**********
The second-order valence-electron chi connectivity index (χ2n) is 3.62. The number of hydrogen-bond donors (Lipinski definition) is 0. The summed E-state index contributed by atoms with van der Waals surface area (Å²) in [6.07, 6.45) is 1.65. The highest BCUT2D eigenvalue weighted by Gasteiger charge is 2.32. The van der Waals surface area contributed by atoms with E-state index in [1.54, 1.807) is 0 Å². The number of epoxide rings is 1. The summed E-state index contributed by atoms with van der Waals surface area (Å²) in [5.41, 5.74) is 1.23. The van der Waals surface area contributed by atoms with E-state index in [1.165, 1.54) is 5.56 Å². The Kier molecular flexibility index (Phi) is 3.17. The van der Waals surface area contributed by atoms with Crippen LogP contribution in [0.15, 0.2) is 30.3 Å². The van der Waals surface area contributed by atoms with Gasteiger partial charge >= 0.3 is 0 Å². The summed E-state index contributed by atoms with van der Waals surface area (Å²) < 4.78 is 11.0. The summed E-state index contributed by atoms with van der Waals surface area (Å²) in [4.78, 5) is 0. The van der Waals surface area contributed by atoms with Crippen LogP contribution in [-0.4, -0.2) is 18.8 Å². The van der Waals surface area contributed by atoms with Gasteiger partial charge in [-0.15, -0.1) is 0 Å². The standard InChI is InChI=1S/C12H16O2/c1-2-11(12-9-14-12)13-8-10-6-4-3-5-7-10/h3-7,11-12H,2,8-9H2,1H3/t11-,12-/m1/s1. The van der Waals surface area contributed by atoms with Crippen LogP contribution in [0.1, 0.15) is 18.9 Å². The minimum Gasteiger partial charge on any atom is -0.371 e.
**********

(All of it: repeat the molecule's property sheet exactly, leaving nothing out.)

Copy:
The second-order valence-electron chi connectivity index (χ2n) is 3.62. The number of hydrogen-bond donors (Lipinski definition) is 0. The summed E-state index contributed by atoms with van der Waals surface area (Å²) in [6.07, 6.45) is 1.65. The highest BCUT2D eigenvalue weighted by Gasteiger charge is 2.32. The van der Waals surface area contributed by atoms with E-state index in [1.54, 1.807) is 0 Å². The number of epoxide rings is 1. The summed E-state index contributed by atoms with van der Waals surface area (Å²) in [5.41, 5.74) is 1.23. The van der Waals surface area contributed by atoms with E-state index in [1.165, 1.54) is 5.56 Å². The Kier molecular flexibility index (Phi) is 3.17. The van der Waals surface area contributed by atoms with Crippen LogP contribution in [0.15, 0.2) is 30.3 Å². The van der Waals surface area contributed by atoms with Gasteiger partial charge >= 0.3 is 0 Å². The summed E-state index contributed by atoms with van der Waals surface area (Å²) < 4.78 is 11.0. The summed E-state index contributed by atoms with van der Waals surface area (Å²) in [4.78, 5) is 0. The van der Waals surface area contributed by atoms with Crippen LogP contribution in [-0.4, -0.2) is 18.8 Å². The van der Waals surface area contributed by atoms with Gasteiger partial charge in [-0.15, -0.1) is 0 Å². The standard InChI is InChI=1S/C12H16O2/c1-2-11(12-9-14-12)13-8-10-6-4-3-5-7-10/h3-7,11-12H,2,8-9H2,1H3/t11-,12-/m1/s1. The van der Waals surface area contributed by atoms with Crippen LogP contribution in [0.1, 0.15) is 18.9 Å². The minimum Gasteiger partial charge on any atom is -0.371 e.